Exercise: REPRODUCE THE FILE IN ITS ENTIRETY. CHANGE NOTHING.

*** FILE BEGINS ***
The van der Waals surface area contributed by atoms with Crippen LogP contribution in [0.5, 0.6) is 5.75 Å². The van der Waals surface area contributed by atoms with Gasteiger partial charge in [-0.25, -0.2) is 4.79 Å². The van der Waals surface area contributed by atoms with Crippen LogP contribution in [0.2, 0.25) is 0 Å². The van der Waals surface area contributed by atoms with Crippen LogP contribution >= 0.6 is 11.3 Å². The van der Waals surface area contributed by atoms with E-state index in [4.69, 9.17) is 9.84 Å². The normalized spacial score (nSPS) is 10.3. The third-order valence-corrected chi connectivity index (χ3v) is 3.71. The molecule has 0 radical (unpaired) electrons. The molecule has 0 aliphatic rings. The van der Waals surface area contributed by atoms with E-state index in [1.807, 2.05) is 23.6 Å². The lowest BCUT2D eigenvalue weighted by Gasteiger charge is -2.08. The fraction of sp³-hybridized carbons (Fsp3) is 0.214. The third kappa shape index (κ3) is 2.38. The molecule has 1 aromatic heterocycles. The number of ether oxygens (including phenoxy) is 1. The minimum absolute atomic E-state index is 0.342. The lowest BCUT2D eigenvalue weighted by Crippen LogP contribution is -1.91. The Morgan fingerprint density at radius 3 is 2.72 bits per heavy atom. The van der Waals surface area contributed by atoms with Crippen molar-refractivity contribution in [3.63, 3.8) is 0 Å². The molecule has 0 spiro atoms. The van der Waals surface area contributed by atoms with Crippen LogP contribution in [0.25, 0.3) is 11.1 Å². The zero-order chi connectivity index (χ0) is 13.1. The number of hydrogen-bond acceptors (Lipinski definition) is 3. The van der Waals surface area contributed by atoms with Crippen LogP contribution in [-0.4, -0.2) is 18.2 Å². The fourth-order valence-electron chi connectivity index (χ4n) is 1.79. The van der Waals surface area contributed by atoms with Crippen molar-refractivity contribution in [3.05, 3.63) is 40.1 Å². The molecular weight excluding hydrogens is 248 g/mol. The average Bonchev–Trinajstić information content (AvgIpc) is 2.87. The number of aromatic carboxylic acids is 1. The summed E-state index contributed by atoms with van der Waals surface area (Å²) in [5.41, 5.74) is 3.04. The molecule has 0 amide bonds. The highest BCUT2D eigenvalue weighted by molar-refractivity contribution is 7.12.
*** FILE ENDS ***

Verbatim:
The van der Waals surface area contributed by atoms with Crippen LogP contribution in [0.5, 0.6) is 5.75 Å². The van der Waals surface area contributed by atoms with Gasteiger partial charge in [-0.25, -0.2) is 4.79 Å². The van der Waals surface area contributed by atoms with Crippen LogP contribution in [0.2, 0.25) is 0 Å². The van der Waals surface area contributed by atoms with Crippen LogP contribution >= 0.6 is 11.3 Å². The van der Waals surface area contributed by atoms with E-state index in [4.69, 9.17) is 9.84 Å². The normalized spacial score (nSPS) is 10.3. The third-order valence-corrected chi connectivity index (χ3v) is 3.71. The molecule has 0 radical (unpaired) electrons. The molecule has 0 aliphatic rings. The van der Waals surface area contributed by atoms with E-state index in [1.807, 2.05) is 23.6 Å². The lowest BCUT2D eigenvalue weighted by Gasteiger charge is -2.08. The fraction of sp³-hybridized carbons (Fsp3) is 0.214. The third kappa shape index (κ3) is 2.38. The molecule has 1 aromatic heterocycles. The number of ether oxygens (including phenoxy) is 1. The minimum absolute atomic E-state index is 0.342. The lowest BCUT2D eigenvalue weighted by Crippen LogP contribution is -1.91. The Morgan fingerprint density at radius 3 is 2.72 bits per heavy atom. The van der Waals surface area contributed by atoms with Crippen molar-refractivity contribution in [3.63, 3.8) is 0 Å². The molecule has 0 spiro atoms. The van der Waals surface area contributed by atoms with Crippen LogP contribution in [0.25, 0.3) is 11.1 Å². The zero-order chi connectivity index (χ0) is 13.1. The number of hydrogen-bond acceptors (Lipinski definition) is 3. The van der Waals surface area contributed by atoms with Crippen LogP contribution in [-0.4, -0.2) is 18.2 Å². The fourth-order valence-electron chi connectivity index (χ4n) is 1.79. The van der Waals surface area contributed by atoms with Crippen molar-refractivity contribution in [3.05, 3.63) is 40.1 Å². The molecular weight excluding hydrogens is 248 g/mol. The average Bonchev–Trinajstić information content (AvgIpc) is 2.87. The number of aromatic carboxylic acids is 1. The summed E-state index contributed by atoms with van der Waals surface area (Å²) in [5.41, 5.74) is 3.04. The molecule has 0 amide bonds. The highest BCUT2D eigenvalue weighted by molar-refractivity contribution is 7.12.